Chris Kenworthy (2009)
They say that science fiction is about people or gadgets, and this game is all about gadgets. But with none of their functionality explained this game becomes unplayable without a walkthrough, though it is a neat little idea that has you unlocking a number of areas as you explore the star system.
You start off on the Atlantis, an interstellar ship with a small starting area, but there's not much to do. The game doesn't nudge you in any directions, and there's no information on how to operate the transporter, or that I even needed to. Once you get to the first planet the game opens up and it quickly becomes a treasure hunt in space. Collect as many things as you can to get your 300 points, but after a while you start to ask yourself what's the point.
The coding is poor, objects aren't handled well, and the gizmo's have strange page breaks in the descriptions. Itís almost like the author doesn't know how to handle switchable objects. The writing is even worst. It felt so anti-climactic when I jumped into a new system that I didn't realize it happened and I was still looking for the solution, and whenever it came to an object description for needed tools, there was no explanation about how to use the item, or what it might be used for, like the gizmo.
This metallic device is small enough to fit comfortably in the palm of your hand. It can be pushed like a button.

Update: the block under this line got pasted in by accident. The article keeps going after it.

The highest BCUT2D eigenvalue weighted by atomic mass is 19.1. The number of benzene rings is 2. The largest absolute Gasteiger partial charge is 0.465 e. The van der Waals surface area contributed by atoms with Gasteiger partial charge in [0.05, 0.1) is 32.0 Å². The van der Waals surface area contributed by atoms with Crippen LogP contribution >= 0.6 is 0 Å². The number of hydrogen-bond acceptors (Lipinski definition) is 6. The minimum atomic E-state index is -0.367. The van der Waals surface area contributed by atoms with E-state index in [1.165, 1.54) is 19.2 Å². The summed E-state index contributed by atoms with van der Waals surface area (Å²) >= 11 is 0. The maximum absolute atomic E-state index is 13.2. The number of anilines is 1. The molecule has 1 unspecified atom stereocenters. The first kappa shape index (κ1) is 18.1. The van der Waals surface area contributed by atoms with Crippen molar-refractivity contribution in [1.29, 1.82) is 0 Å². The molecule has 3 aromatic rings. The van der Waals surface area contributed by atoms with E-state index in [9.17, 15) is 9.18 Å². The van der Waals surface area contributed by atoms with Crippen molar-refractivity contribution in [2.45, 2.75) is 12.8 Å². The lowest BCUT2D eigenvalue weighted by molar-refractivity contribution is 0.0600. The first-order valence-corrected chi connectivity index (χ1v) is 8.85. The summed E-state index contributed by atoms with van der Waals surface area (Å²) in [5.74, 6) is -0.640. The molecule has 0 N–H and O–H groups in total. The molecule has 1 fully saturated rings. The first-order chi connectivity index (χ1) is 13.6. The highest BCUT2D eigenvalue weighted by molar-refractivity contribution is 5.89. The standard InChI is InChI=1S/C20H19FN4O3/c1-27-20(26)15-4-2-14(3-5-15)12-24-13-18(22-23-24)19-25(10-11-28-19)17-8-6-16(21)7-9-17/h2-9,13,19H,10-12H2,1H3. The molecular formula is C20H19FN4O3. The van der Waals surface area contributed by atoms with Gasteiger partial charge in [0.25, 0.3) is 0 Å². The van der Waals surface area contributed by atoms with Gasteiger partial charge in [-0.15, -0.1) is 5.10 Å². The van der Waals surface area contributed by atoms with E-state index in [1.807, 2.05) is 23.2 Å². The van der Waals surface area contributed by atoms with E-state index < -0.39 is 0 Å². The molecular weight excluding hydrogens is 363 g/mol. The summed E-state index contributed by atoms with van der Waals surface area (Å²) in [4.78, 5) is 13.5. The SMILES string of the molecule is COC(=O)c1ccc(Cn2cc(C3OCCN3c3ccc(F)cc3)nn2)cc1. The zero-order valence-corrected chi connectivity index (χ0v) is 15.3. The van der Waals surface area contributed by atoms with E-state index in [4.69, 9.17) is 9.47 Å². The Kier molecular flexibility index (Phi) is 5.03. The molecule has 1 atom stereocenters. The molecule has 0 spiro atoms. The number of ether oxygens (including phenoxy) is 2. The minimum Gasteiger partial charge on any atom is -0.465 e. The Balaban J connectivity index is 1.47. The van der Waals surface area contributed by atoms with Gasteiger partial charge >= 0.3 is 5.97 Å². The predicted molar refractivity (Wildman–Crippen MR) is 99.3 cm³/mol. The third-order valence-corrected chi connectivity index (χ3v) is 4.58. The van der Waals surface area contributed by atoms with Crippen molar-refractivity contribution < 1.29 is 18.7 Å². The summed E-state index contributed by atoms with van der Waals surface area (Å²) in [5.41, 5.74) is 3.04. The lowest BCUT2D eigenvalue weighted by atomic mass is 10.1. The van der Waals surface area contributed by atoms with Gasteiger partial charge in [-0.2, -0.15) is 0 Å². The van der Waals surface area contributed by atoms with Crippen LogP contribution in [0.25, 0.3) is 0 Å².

The surface of the gizmo gleams with a pale silver color.
Nothing happens. What were you expecting??
Ok, so Iím supposed to push it, but why? When would I ever need it? When I get stuck I should just push it and hope it gets me out of my problem? Is it a wishstone? None of this is explained so I guess youíre expecting the player to turn to the walkthrough.
Further into the game I found a bazaar that bartered objects. A barter system doesn't work too well in IF, the player doesn't know what to give away, and in a treasure hunt you want to keep everything. Also, the player has no way to know what the best deal is for an item. I gave the android two things and he offered me the same tape twice, and it wasn't even the one I wanted. This just adds to the confusion.
This thing just goes on and on, and I couldnít complete it in the 2hrs. The limited implementation of each world made everything seem hallow, the only people I ran into were the androids, and they didnít do a whole lot.
I scored this game a 5. It probably deserves a 4, but I gave it a reviewer bonus. There was something that I liked about it. Don't get me wrong, it fell apart all over the place, but the germ is there, even though it's really nothing more than a treasure hunt in space. There are some cool things that could be done with a setting like this, better than just collecting a bunch of random things, and maybe it will spark another authorís imagination to take it a step further. This game is full of potential.